With that said, we designed markers to show interactive objects when Subject W is near them. A button marker has been added above the plant's idle position even if the object is below the plant height, avoiding graphic overlapping of the character with the button. Here are some examples:

I hope that you liked the result  :)
Now I'll leave you with Carlos that will get into detail about gameplay-programming issues.

Demo aftermath

After finishing an stable demo a lot of features were added but were left unpolished, so our priority was to fix all these things before start making progress on other areas. Since then we’ve fixed a lot of problems and I’m going to talk about a few of these, which I think are the most interesting ones.

Fixing broken things

Falling

While building the demo we noticed that SubjectW falling from big heights looked really jerky. To fix this we tried changing the animation first, but it didn’t work. Anyway we left the new animation in there because it looked way better.

After this I changed a little bit the camera, thinking that maybe its movement produced the effect, but that didn’t work either.

After wasting a lot of time I finally found the solution, apparently we needed to tweak an option in the Rigidbody2D component called Interpolate, this option when set to Interpolate calculates the next position of the entity based on the current position, making the motion smoother. When we started the game we set this option to None because it interfered with walking and running, so now the option sets itself to Interpolate when jumping or falling.

Passing through doors

In order to detect the ground and other accidents in the scenery we attached a bunch of GameObjects as children to SubjectW, those GameObjects act as key points for those calculations.

While passing through doors these GameObjects ended up in wrong positions, which caused several problems, like clipping through the floor, and eventually made the game unplayable.

Turns out the problem originated from moving these GameObjects in different animations, a method we avoid as much as we can because it’s a pain to maintain. Deactivating SubjectW mid-animation, to reset parameters and set him on the next room, caused the movement in these animations to stop working and retain the last position they had before deactivating the entity.

Now every time a room is loaded SubjectW is moved to a limbo platform where all the proper parameters are reset and then it’s placed in the new room. This may change in the future if I find a better solution.

Recovering

When SubjectW fell into the ground it used to run an animation for recovering, while this animation was running you couldn’t move at all. After the demo it was clear that, while it was a nice touch, stopping the player completely for such a long time wasn’t a good idea.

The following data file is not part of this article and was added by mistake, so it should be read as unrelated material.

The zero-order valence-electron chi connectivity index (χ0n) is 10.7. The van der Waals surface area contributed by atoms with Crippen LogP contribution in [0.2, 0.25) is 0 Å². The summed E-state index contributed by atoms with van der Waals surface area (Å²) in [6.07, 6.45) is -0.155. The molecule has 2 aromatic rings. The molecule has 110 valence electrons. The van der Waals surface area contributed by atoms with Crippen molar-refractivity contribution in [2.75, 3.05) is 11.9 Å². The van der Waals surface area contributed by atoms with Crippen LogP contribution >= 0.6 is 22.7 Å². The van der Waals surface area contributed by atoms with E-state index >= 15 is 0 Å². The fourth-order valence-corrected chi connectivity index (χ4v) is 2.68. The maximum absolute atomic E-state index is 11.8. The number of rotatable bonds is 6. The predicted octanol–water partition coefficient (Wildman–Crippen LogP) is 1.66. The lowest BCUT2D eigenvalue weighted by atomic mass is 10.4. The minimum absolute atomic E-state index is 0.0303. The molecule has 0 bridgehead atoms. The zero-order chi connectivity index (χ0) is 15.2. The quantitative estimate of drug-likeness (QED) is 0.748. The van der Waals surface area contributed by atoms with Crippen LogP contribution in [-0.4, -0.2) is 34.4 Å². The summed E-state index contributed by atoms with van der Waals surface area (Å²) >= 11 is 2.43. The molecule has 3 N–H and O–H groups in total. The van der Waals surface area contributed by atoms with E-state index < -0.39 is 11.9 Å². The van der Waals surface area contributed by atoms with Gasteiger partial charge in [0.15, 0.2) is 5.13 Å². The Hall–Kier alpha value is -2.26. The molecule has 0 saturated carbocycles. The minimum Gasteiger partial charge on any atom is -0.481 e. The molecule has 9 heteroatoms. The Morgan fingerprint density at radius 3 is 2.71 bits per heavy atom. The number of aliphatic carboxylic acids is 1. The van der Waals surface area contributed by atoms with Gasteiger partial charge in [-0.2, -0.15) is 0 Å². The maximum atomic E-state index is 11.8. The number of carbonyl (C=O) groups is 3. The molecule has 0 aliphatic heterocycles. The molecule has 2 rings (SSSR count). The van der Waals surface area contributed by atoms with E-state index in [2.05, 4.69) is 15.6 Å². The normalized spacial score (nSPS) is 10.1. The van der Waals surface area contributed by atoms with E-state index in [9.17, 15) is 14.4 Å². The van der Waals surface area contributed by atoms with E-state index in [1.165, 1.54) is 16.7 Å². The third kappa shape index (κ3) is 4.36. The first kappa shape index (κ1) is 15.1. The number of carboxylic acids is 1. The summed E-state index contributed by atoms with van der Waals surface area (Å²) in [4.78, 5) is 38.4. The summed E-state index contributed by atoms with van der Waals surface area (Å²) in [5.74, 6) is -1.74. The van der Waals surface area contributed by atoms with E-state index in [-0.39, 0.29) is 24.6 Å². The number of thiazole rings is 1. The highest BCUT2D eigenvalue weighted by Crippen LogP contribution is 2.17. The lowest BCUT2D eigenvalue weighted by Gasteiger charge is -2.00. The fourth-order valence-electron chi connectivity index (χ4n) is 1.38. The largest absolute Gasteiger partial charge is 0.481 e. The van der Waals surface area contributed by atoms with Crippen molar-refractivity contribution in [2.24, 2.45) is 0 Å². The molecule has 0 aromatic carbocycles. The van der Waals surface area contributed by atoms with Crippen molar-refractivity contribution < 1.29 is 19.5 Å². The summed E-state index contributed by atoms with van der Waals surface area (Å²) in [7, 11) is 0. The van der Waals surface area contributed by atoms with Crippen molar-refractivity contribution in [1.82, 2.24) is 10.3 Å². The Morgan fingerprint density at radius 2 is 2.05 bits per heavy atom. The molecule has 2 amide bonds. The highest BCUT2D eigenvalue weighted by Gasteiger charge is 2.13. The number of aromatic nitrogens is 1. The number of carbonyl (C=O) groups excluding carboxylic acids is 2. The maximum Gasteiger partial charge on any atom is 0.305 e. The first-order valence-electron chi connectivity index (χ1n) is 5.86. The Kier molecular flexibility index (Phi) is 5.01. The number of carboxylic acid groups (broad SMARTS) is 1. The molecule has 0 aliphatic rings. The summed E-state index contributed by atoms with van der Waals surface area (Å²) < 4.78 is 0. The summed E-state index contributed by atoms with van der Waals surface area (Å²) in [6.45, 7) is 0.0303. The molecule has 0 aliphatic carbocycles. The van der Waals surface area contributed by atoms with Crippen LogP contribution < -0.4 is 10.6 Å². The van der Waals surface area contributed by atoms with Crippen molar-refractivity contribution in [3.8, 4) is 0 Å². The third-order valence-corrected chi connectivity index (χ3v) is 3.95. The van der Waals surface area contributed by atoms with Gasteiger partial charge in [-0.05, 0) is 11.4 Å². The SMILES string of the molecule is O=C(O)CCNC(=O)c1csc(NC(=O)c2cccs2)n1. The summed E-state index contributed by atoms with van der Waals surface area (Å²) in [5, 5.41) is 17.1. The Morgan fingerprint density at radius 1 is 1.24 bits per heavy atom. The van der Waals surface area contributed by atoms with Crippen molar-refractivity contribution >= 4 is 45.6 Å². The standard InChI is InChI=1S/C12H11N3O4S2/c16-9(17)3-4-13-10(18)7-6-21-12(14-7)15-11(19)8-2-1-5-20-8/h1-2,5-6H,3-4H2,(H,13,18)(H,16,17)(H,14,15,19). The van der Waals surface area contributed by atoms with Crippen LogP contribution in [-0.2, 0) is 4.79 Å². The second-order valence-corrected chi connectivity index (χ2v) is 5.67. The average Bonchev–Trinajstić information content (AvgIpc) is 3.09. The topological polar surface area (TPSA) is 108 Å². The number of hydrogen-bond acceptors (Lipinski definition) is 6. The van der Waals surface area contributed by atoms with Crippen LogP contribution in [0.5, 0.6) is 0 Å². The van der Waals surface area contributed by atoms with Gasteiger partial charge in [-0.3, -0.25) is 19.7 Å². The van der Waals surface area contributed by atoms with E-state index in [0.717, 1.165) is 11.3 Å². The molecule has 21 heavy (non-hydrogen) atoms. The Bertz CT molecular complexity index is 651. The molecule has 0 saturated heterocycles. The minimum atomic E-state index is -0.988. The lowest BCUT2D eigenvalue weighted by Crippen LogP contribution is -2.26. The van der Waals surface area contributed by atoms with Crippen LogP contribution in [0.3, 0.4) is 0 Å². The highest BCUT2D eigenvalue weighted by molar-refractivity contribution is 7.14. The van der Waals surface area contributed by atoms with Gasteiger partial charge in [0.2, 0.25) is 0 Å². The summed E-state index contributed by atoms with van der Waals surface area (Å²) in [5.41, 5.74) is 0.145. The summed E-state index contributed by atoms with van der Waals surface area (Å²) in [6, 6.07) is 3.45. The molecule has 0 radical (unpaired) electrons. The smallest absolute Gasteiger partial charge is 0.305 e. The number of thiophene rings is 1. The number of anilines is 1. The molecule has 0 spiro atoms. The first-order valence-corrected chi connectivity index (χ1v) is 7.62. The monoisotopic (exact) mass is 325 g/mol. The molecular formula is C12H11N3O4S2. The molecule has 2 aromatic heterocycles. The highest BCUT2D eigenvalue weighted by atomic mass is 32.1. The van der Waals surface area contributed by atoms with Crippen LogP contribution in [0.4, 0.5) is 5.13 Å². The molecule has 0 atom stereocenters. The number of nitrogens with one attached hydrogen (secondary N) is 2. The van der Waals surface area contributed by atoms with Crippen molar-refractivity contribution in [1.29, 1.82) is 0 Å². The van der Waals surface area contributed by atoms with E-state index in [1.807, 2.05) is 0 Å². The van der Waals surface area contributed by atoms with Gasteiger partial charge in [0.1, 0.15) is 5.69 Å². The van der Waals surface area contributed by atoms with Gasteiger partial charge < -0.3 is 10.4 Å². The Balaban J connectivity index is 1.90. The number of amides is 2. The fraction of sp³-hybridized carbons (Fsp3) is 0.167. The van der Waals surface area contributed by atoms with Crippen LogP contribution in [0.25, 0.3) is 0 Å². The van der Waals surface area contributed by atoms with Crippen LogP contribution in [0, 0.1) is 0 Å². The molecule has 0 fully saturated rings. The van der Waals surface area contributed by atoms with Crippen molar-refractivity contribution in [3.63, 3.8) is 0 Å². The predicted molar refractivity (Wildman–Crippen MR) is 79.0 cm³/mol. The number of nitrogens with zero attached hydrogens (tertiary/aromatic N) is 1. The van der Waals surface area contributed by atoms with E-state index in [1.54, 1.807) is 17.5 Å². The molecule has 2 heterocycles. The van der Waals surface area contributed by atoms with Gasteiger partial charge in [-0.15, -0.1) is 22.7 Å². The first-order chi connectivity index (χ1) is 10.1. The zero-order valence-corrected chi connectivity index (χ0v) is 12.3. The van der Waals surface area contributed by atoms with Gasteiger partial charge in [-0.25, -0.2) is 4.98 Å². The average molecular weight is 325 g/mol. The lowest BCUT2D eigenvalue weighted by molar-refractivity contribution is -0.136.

Stopping recovery

Recovery while moving

So now we allow the player to move through the recovering, though movement is still halted for a few frames at the beginning to give some weight to the falling and make it more realistic. We also changed the animation, to reflect the ability to move when landing.

The amazing world of cameras in 2D

When talking about side-scrolling 2D games you don’t hear much about cameras and how are they built, at first it seems simple enough, you smooth out the movement of the camera as much as you can and make it follow every single move of the main character until you need the camera to change its location for a cutscene or something similar.

But, like a lot of aspects in game development, the camera is much more complicated than I thought, “smooth and follow” certainly didn’t work for us at the beginning.

To give you a basic idea, these were the obstacles we faced:

  • SubjectW seems to be moving or static for a lot of animations, but in reality it’s the other way around, which caused the camera to be static or moving when you don’t want it.
  • Moving platforms messed with the camera if playing one of the previous animations as well, causing some movements that felt weird and could cause motion sickness. 
  • Moving the camera every single pixel that SubjectW has moved caused small jumps and made the camera stutter too much.

I started searching for proper solutions and to see how other game developers did the cameras on their own games and then I found this video, which saved my life and I strongly recommend if you wanna tackle this issue on your own: http://gdcvault.com/play/1022243/Scroll-Back-The-Theory-and